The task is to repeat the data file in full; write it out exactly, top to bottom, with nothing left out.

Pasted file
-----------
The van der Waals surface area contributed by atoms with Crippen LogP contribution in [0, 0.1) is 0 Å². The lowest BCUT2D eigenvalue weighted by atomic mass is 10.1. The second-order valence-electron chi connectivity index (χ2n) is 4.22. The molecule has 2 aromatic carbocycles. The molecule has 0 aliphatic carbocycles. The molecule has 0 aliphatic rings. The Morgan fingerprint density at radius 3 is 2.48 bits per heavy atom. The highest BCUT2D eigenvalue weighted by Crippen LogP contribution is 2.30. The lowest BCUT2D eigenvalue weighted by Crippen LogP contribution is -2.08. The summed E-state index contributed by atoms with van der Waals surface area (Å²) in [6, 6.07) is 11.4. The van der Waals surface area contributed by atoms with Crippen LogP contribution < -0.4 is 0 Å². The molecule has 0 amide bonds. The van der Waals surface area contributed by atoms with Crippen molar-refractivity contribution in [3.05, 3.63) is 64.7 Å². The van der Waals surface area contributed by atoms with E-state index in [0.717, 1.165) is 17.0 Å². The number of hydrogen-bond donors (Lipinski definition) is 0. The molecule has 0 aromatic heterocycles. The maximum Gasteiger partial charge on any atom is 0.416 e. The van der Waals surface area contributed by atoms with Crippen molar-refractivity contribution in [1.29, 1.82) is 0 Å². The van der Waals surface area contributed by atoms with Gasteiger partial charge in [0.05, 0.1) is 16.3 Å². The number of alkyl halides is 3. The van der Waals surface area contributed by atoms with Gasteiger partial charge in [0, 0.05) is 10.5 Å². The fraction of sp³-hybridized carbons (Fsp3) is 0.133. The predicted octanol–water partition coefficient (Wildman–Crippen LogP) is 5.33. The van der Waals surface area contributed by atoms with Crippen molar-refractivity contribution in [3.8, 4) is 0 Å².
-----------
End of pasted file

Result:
The van der Waals surface area contributed by atoms with Crippen LogP contribution in [0, 0.1) is 0 Å². The lowest BCUT2D eigenvalue weighted by atomic mass is 10.1. The second-order valence-electron chi connectivity index (χ2n) is 4.22. The molecule has 2 aromatic carbocycles. The molecule has 0 aliphatic carbocycles. The molecule has 0 aliphatic rings. The Morgan fingerprint density at radius 3 is 2.48 bits per heavy atom. The highest BCUT2D eigenvalue weighted by Crippen LogP contribution is 2.30. The lowest BCUT2D eigenvalue weighted by Crippen LogP contribution is -2.08. The summed E-state index contributed by atoms with van der Waals surface area (Å²) in [6, 6.07) is 11.4. The van der Waals surface area contributed by atoms with Crippen LogP contribution < -0.4 is 0 Å². The molecule has 0 amide bonds. The van der Waals surface area contributed by atoms with Crippen molar-refractivity contribution in [3.05, 3.63) is 64.7 Å². The van der Waals surface area contributed by atoms with E-state index in [0.717, 1.165) is 17.0 Å². The number of hydrogen-bond donors (Lipinski definition) is 0. The molecule has 0 aromatic heterocycles. The maximum Gasteiger partial charge on any atom is 0.416 e. The van der Waals surface area contributed by atoms with Crippen molar-refractivity contribution in [1.29, 1.82) is 0 Å². The van der Waals surface area contributed by atoms with Gasteiger partial charge in [0.05, 0.1) is 16.3 Å². The number of alkyl halides is 3. The van der Waals surface area contributed by atoms with Gasteiger partial charge in [0, 0.05) is 10.5 Å². The fraction of sp³-hybridized carbons (Fsp3) is 0.133. The predicted octanol–water partition coefficient (Wildman–Crippen LogP) is 5.33. The van der Waals surface area contributed by atoms with Crippen molar-refractivity contribution in [3.8, 4) is 0 Å².